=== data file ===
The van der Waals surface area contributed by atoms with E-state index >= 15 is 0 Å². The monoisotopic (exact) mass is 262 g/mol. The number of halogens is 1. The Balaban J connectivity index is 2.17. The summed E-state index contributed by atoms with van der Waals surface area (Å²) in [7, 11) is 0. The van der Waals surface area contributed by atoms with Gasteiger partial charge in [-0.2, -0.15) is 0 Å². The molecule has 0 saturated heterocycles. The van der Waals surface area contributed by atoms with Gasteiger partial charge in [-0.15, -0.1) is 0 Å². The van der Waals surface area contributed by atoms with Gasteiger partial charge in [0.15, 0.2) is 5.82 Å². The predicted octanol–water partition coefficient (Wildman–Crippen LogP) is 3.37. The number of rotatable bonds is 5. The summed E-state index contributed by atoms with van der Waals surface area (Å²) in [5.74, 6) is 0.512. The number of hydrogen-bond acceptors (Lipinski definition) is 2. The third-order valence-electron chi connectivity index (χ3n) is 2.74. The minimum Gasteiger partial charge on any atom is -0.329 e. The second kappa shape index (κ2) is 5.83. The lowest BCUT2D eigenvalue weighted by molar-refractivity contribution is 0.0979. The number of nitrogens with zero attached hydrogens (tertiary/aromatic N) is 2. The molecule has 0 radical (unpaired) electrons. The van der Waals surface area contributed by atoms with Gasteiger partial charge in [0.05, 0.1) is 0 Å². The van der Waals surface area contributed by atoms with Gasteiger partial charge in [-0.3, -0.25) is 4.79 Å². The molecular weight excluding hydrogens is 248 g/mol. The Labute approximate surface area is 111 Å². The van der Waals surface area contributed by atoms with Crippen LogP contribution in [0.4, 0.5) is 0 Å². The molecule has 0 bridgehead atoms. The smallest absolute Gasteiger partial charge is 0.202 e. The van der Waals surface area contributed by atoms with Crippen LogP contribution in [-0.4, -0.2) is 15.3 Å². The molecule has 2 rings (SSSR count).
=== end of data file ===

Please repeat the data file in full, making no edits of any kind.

The van der Waals surface area contributed by atoms with E-state index >= 15 is 0 Å². The monoisotopic (exact) mass is 262 g/mol. The number of halogens is 1. The Balaban J connectivity index is 2.17. The summed E-state index contributed by atoms with van der Waals surface area (Å²) in [7, 11) is 0. The van der Waals surface area contributed by atoms with Gasteiger partial charge in [-0.2, -0.15) is 0 Å². The molecule has 0 saturated heterocycles. The van der Waals surface area contributed by atoms with Gasteiger partial charge in [-0.15, -0.1) is 0 Å². The van der Waals surface area contributed by atoms with Gasteiger partial charge in [0.15, 0.2) is 5.82 Å². The predicted octanol–water partition coefficient (Wildman–Crippen LogP) is 3.37. The number of rotatable bonds is 5. The summed E-state index contributed by atoms with van der Waals surface area (Å²) in [5.74, 6) is 0.512. The number of hydrogen-bond acceptors (Lipinski definition) is 2. The third-order valence-electron chi connectivity index (χ3n) is 2.74. The minimum Gasteiger partial charge on any atom is -0.329 e. The second kappa shape index (κ2) is 5.83. The lowest BCUT2D eigenvalue weighted by molar-refractivity contribution is 0.0979. The number of nitrogens with zero attached hydrogens (tertiary/aromatic N) is 2. The molecule has 0 radical (unpaired) electrons. The van der Waals surface area contributed by atoms with Gasteiger partial charge in [0.05, 0.1) is 0 Å². The van der Waals surface area contributed by atoms with Gasteiger partial charge in [-0.3, -0.25) is 4.79 Å². The molecular weight excluding hydrogens is 248 g/mol. The Labute approximate surface area is 111 Å². The van der Waals surface area contributed by atoms with Crippen LogP contribution in [0.4, 0.5) is 0 Å². The molecule has 0 bridgehead atoms. The smallest absolute Gasteiger partial charge is 0.202 e. The van der Waals surface area contributed by atoms with Crippen LogP contribution in [-0.4, -0.2) is 15.3 Å². The molecule has 2 rings (SSSR count).